# Measuring health inequality

surveil provides a number of functions and methods for measuring health differences or inequalities. These can calculated using the group_diff function.

Pairwise measures of inequality have an important purpose (tracking health inequalities between historically or currently advantaged and disadvantaged groups), but we should keep in mind the limitations inherent in tracking the progress of any group by comparing that group to a moving target (particularly one that may move in an unfavorable direction).

## Concepts

The group_diff function returns estimates for the following quantities, where $$A$$ is the incidence rate for the advantaged group, $$D$$ is the incidence rate of the disadvantaged group, and $$P_d$$ is the size of the population at risk for the disadvantaged group.

Table 1: Group difference measures for age-stratified groups.

Concept Formula
Rate Ratio (RR) $$\frac{D}{A}$$
Rate Difference (RD) $$D - A$$
Excess Cases (EC) $$(D-A) \times P_d$$
Proportion Attributable Risk (PAR) $$\frac{D-A}{D}$$

Notice that the PAR is simply the rate difference expressed as a fraction of total risk; it indicates the fraction of risk in the target population that would have been removed had the target rate been equal to the reference rate (Menvielle, Kulhánová, and Machenbach 2019).

## Demonstration

We will illustrate using the colorectal cancer data from Texas MSAs aggregated by race-ethnicity:

library(surveil)
data(msa)
msa2 <- aggregate(cbind(Count, Population) ~ Year + Race, data = msa, FUN = sum)
#>   Year                      Race Count Population
#> 1 1999 Black or African American   471     270430
#> 2 2000 Black or African American   455     283280
#> 3 2001 Black or African American   505     298287
#> 4 2002 Black or African American   539     313133
#> 5 2003 Black or African American   546     329481
#> 6 2004 Black or African American   602     346886

This fits the time trend models to each group:

# refresh = 0 will silence some printing
fit <- stan_rw(msa2, time = Year, group = Race, iter = 1e3, refresh = 0)
#> Distribution: normal
#> Distribution: normal
#> [1] "Setting normal prior(s) for eta_1: "
#>  location scale
#>        -6     5
#> [1] "\nSetting half-normal prior for sigma: "
#>  location scale
#>         0     1

To calculate the pairwise difference or inequality measures for two groups in our data, we call group_diff on our fitted model.

We have to name which group is the reference and which is the target group. The group names must match the labels in the data:

unique(msa2\$Race)
#> [1] "Black or African American" "Hispanic"
#> [3] "White"

In this case, we will use whites as the reference rate and African Americans as the target rate:

gd <- group_diff(fit, target = "Black or African American", reference = "White")
print(gd, scale = 100e3)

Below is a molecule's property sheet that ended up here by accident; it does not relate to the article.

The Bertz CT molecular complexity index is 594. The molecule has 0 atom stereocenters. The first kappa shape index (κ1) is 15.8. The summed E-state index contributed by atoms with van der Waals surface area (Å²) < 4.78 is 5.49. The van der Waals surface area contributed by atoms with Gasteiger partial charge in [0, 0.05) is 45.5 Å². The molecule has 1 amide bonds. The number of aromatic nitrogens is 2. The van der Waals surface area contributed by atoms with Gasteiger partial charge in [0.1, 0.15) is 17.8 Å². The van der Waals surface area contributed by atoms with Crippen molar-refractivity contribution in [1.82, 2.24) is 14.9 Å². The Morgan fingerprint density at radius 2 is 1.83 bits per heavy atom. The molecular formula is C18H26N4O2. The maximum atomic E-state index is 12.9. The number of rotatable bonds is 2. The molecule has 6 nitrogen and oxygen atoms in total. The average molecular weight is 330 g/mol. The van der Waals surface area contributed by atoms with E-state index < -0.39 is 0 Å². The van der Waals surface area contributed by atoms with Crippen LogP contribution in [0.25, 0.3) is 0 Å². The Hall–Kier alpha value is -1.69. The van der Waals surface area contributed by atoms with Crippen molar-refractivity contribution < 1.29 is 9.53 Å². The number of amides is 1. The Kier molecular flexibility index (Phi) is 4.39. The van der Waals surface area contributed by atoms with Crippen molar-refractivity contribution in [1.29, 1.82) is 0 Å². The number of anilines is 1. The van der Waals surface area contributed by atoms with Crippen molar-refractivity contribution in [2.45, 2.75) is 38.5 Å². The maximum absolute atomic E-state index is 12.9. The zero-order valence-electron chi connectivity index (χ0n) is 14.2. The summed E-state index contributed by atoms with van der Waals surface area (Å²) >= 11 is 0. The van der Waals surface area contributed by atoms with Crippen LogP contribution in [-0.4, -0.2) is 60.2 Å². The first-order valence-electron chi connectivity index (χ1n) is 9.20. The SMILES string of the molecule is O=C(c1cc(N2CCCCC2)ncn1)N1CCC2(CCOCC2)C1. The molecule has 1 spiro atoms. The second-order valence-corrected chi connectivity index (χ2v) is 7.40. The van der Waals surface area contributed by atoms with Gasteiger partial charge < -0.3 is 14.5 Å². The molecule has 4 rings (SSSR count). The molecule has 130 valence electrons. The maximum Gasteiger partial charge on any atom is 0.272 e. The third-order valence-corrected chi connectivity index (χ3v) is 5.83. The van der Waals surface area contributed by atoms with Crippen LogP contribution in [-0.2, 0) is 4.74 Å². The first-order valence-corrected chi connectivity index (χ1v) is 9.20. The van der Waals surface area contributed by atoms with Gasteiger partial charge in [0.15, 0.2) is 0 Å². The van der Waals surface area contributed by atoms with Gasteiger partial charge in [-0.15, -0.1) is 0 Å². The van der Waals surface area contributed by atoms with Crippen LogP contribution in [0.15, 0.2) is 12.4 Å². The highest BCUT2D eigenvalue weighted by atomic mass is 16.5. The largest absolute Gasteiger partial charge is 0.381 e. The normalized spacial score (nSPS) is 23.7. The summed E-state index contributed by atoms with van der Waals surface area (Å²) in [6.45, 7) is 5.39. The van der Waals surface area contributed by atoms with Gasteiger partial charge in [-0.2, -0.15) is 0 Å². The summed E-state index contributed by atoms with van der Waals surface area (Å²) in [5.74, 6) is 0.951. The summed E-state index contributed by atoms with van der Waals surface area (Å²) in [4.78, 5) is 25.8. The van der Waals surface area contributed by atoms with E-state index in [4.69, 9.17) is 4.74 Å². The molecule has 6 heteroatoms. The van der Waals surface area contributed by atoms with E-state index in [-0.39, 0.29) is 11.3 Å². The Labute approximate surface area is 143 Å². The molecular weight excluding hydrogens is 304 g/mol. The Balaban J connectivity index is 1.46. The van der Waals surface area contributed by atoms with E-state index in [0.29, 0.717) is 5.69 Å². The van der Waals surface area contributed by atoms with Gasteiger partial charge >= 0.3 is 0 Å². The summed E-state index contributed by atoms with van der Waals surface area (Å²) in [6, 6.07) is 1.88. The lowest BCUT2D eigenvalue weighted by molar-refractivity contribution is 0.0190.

#> Summary of Pairwise Inequality
#> Target group: Black or African American
#> Reference group: White
#> Time periods observed: 19
#> Rate scale: per 100,000
#> Cumulative excess cases (EC): 3,207 [2982, 3436]
#> Cumulative EC as a fraction of group risk (PAR): 0.27 [0.25, 0.28]
#>  time Rate RD  PAR  RR  EC
#>  1999  170 35 0.20 1.3  94
#>  2000  166 30 0.18 1.2  85
#>  2001  168 34 0.20 1.3 102
#>  2002  169 39 0.23 1.3 122
#>  2003  167 40 0.24 1.3 131
#>  2004  167 47 0.28 1.4 162
#>  2005  159 44 0.28 1.4 161
#>  2006  155 45 0.29 1.4 179
#>  2007  153 45 0.29 1.4 187
#>  2008  150 46 0.31 1.4 204
#>  2009  143 45 0.31 1.5 207
#>  2010  139 43 0.31 1.4 209
#>  2011  131 37 0.28 1.4 191
#>  2012  125 34 0.27 1.4 184
#>  2013  125 35 0.28 1.4 196
#>  2014  126 35 0.28 1.4 204
#>  2015  122 29 0.24 1.3 180
#>  2016  122 33 0.27 1.4 209
#>  2017  123 30 0.25 1.3 199

All of the surveil plotting and printing methods provide an option to scale rates by a custom value. By setting scale = 100e3 (100,000), the RD is printed as cases per 100,000. None of the other inequality measures (PAR, RR, EC) are impacted by this choice.

The plot method for surveil_diff produces one time series ggplot each for RD, PAR, and EC. The estimates for each measure are plotted as lines, while the shading indicates a 95% credible interval:

plot(gd, scale = 100e3)
#> Rate differences (RD) are per 100,000 at risk

(The estimates are the means of the posterior probability distributions for each quantity of interest.) If we wanted to replace the plot of the PAR with one of the rate ratio we would set the PAR option to FALSE, as in:

# figure not shown
plot(gd, scale = 100e3, PAR = FALSE)

## Comparing age-stratified groups

The group_diff function can be used to obtain measures of inequality between groups with age-standardized rates. The measures of excess cases (EC) and proportion attributable risk (PAR) are adjusted to account for age-specific rates and varying sizes of populations at risk.

In the following table, $$D$$ and $$A$$ refer to the age-standardized rates for the disadvantaged and advantaged populations, respectively. Age groups are indexed by $$i$$, such that $$D_i$$ is the incidence rate in the $$i^{th}$$ age group for the disadvantaged population.

Table 2: Group difference measures for age-stratified groups.

Concept Formula
Rate Ratio (RR) $$\frac{D}{A}$$